So universal responses could be on the cards. I didn’t understand why Obama didn’t do it. From what I read of America, there’s a massive infrastructure problem of crumbling bridges and buildings. And that’s what you do when you’re faced with people out of work on the scale that we’re talking about. This takes us back to universalism. It’s about employing artists because they’re part of the workforce. There’s no point in sending an artist to build a Hoover Dam, but there is a point in sending an artist to paint or photograph the people who are building.
Arlene: A hard thing here is that as this anti-government campaign has succeeded, the primary impact is the privatization of all social goods. Because of that, there’s a huge story of effective infrastructure being replaced by ineffective incompetent infrastructure. One of the best examples goes back to when Los Angeles had an excellent mass transit system; the Red Car Line used electric streetcars, but General Motors and the Firestone Tire Corporation made money from internal combustion engines and rubber tires. They lobbied so hard that the city actually tore out the Red Car Line streetcar tracks, destroyed the streetcars and substituted a very ineffective, inefficient and polluting set of buses. We see that story everywhere. So with all of our infrastructure, what should be happening is stopped by the fact that unless certain corporations profit sufficiently, infrastructure investment won’t get through.
Another point you raised was to note that these programs were distorted to a certain extent by the typical attitudes or biases or understandings of the time. I mentioned before that the agricultural programs under the WPA were biased against black farmers and they suffered greatly as a result. There’s a lot of that. But then there are the federal theatres, and while the WPA didn’t transcend sexism, there were a lot of women employed in and running these programs. They were of their time.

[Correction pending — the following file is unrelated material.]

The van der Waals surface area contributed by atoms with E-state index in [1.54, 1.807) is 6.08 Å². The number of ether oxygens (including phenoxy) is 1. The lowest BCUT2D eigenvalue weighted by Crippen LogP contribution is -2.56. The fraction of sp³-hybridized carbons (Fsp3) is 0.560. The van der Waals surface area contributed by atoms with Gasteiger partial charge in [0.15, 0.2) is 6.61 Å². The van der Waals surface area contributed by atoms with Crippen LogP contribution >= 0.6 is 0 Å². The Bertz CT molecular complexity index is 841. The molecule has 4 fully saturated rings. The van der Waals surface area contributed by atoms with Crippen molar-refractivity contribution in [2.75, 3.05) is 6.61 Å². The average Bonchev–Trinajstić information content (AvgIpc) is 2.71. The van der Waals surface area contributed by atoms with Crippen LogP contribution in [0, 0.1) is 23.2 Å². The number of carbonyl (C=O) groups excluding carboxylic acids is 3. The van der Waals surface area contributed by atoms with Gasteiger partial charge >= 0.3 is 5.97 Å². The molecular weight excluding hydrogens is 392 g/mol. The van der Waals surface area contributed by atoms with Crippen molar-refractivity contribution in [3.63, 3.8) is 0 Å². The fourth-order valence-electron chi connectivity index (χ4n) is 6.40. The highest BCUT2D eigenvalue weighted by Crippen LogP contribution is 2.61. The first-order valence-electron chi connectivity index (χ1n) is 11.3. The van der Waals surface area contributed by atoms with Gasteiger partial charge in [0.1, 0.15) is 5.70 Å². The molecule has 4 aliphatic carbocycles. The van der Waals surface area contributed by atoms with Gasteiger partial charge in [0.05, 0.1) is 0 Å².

François: That challenges us to ask, what do we not see? What are our blind spots? And that’s a really important, really difficult question to answer.
One of the blind spots may be that artists deserve special treatment, special programs. It’s perfectly legitimate for all groups to lobby and defend their interest. That’s what democracy involves. What you have to do is to recognize that’s what people are doing. And the art world can be pretty sanctimonious about how much good it’s going to do for everybody else to mask its lobbying.
Arlene: Yeah. I found that interesting way back in the 80s when I was doing more work with people in the UK that we would talk from an American perspective in terms of rights, and people much more spoke of demands. For us rights were the bottom line: if you got a right installed, then nobody could transgress it. That was naïve. The demands view is probably a more accurate description of society, with competing demands trying to acquire power and triumph over each other. That’s part of the tragic romantic view of human life, which is probably more accurate. But I did believe in rights and I do still do in many ways.
François: Yeah, I also hold rights as a principle, that they are a kind of bottom line. Of course, we haven’t ever got to a society where everyone’s rights are defended and fulfilled. Beyond that you inevitably get into competing demands. These are the things that people don’t want to admit about democracy. Democracy is not a level playing field. Some people are much better equipped to defend their rights. That’s why I’ve always liked the idea that the test of democracy is how well it defends minorities, not the majority. After the election, how do the people who lose fare?